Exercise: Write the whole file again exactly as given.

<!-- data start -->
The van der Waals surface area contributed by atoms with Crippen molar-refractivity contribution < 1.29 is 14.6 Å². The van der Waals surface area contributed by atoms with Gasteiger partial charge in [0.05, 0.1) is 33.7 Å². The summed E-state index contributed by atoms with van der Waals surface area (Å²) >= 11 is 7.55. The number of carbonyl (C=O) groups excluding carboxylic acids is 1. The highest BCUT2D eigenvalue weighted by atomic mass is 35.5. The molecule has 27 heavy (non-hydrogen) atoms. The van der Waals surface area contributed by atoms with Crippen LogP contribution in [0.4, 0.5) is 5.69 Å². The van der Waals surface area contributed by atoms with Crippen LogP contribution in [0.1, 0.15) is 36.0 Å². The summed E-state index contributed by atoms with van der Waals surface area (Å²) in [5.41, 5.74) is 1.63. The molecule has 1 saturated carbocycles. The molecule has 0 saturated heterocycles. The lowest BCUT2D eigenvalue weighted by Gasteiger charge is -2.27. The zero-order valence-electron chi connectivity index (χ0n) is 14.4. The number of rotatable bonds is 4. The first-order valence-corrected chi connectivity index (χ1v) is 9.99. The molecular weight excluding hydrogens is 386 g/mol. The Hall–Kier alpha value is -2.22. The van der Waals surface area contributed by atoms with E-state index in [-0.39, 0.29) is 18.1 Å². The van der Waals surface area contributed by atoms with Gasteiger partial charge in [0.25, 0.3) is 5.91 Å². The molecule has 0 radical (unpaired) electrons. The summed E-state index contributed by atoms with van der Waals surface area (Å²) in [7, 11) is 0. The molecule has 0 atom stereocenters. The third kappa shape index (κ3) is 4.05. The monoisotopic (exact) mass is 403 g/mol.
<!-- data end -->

The van der Waals surface area contributed by atoms with Crippen molar-refractivity contribution < 1.29 is 14.6 Å². The van der Waals surface area contributed by atoms with Gasteiger partial charge in [0.05, 0.1) is 33.7 Å². The summed E-state index contributed by atoms with van der Waals surface area (Å²) >= 11 is 7.55. The number of carbonyl (C=O) groups excluding carboxylic acids is 1. The highest BCUT2D eigenvalue weighted by atomic mass is 35.5. The molecule has 27 heavy (non-hydrogen) atoms. The van der Waals surface area contributed by atoms with Crippen LogP contribution in [0.4, 0.5) is 5.69 Å². The van der Waals surface area contributed by atoms with Crippen LogP contribution in [0.1, 0.15) is 36.0 Å². The summed E-state index contributed by atoms with van der Waals surface area (Å²) in [5.41, 5.74) is 1.63. The molecule has 1 saturated carbocycles. The molecule has 0 saturated heterocycles. The lowest BCUT2D eigenvalue weighted by Gasteiger charge is -2.27. The zero-order valence-electron chi connectivity index (χ0n) is 14.4. The number of rotatable bonds is 4. The first-order valence-corrected chi connectivity index (χ1v) is 9.99. The molecular weight excluding hydrogens is 386 g/mol. The Hall–Kier alpha value is -2.22. The van der Waals surface area contributed by atoms with E-state index in [-0.39, 0.29) is 18.1 Å². The van der Waals surface area contributed by atoms with Gasteiger partial charge in [0.25, 0.3) is 5.91 Å². The molecule has 0 radical (unpaired) electrons. The summed E-state index contributed by atoms with van der Waals surface area (Å²) in [7, 11) is 0. The molecule has 0 atom stereocenters. The third kappa shape index (κ3) is 4.05. The monoisotopic (exact) mass is 403 g/mol.